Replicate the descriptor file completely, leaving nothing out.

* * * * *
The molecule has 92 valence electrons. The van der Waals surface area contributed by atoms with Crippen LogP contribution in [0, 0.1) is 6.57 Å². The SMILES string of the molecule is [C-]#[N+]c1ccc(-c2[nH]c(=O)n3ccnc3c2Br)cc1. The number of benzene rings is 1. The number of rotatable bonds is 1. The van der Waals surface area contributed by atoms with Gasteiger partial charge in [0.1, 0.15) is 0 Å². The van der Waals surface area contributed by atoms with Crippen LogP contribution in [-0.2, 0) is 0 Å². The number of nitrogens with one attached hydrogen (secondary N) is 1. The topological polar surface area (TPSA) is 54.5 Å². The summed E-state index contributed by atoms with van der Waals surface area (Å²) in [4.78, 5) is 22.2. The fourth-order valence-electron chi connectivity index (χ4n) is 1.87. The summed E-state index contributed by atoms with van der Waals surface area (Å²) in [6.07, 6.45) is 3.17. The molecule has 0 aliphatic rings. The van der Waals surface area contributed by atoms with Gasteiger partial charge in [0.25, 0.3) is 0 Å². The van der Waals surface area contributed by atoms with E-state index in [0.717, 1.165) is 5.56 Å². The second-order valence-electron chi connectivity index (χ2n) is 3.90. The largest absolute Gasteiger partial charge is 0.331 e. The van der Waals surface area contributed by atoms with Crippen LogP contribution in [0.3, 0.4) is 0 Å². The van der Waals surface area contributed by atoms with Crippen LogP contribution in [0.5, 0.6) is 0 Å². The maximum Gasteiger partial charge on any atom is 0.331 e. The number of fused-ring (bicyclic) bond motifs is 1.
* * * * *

The molecule has 92 valence electrons. The van der Waals surface area contributed by atoms with Crippen LogP contribution in [0, 0.1) is 6.57 Å². The SMILES string of the molecule is [C-]#[N+]c1ccc(-c2[nH]c(=O)n3ccnc3c2Br)cc1. The number of benzene rings is 1. The number of rotatable bonds is 1. The van der Waals surface area contributed by atoms with Gasteiger partial charge in [0.1, 0.15) is 0 Å². The van der Waals surface area contributed by atoms with Crippen LogP contribution in [-0.2, 0) is 0 Å². The number of nitrogens with one attached hydrogen (secondary N) is 1. The topological polar surface area (TPSA) is 54.5 Å². The summed E-state index contributed by atoms with van der Waals surface area (Å²) in [4.78, 5) is 22.2. The fourth-order valence-electron chi connectivity index (χ4n) is 1.87. The summed E-state index contributed by atoms with van der Waals surface area (Å²) in [6.07, 6.45) is 3.17. The molecule has 0 aliphatic rings. The van der Waals surface area contributed by atoms with Gasteiger partial charge in [0.25, 0.3) is 0 Å². The van der Waals surface area contributed by atoms with E-state index in [0.717, 1.165) is 5.56 Å². The second-order valence-electron chi connectivity index (χ2n) is 3.90. The largest absolute Gasteiger partial charge is 0.331 e. The van der Waals surface area contributed by atoms with Crippen LogP contribution in [0.3, 0.4) is 0 Å². The van der Waals surface area contributed by atoms with Crippen LogP contribution in [0.5, 0.6) is 0 Å². The maximum Gasteiger partial charge on any atom is 0.331 e. The number of fused-ring (bicyclic) bond motifs is 1.